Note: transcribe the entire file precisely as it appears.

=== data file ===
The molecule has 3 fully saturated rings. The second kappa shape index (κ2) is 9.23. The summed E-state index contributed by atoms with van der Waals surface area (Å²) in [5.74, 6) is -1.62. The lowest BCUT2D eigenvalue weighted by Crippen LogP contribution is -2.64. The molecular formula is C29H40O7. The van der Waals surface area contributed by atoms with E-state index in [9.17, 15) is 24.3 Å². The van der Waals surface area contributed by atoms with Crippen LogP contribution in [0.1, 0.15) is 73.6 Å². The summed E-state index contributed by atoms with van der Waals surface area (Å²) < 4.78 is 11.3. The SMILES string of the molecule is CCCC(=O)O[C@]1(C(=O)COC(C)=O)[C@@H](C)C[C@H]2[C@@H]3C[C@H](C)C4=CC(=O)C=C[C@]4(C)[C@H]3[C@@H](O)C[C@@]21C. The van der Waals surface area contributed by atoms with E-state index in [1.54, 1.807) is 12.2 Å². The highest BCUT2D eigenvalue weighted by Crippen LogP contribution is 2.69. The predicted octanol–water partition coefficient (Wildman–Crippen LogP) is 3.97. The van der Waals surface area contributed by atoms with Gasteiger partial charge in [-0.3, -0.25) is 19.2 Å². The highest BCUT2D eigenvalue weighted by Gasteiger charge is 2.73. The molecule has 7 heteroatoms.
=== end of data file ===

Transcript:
The molecule has 3 fully saturated rings. The second kappa shape index (κ2) is 9.23. The summed E-state index contributed by atoms with van der Waals surface area (Å²) in [5.74, 6) is -1.62. The lowest BCUT2D eigenvalue weighted by Crippen LogP contribution is -2.64. The molecular formula is C29H40O7. The van der Waals surface area contributed by atoms with E-state index in [9.17, 15) is 24.3 Å². The van der Waals surface area contributed by atoms with Crippen LogP contribution in [0.1, 0.15) is 73.6 Å². The summed E-state index contributed by atoms with van der Waals surface area (Å²) < 4.78 is 11.3. The SMILES string of the molecule is CCCC(=O)O[C@]1(C(=O)COC(C)=O)[C@@H](C)C[C@H]2[C@@H]3C[C@H](C)C4=CC(=O)C=C[C@]4(C)[C@H]3[C@@H](O)C[C@@]21C. The van der Waals surface area contributed by atoms with E-state index in [1.54, 1.807) is 12.2 Å². The highest BCUT2D eigenvalue weighted by Crippen LogP contribution is 2.69. The predicted octanol–water partition coefficient (Wildman–Crippen LogP) is 3.97. The van der Waals surface area contributed by atoms with Gasteiger partial charge in [-0.3, -0.25) is 19.2 Å². The highest BCUT2D eigenvalue weighted by Gasteiger charge is 2.73. The molecule has 7 heteroatoms.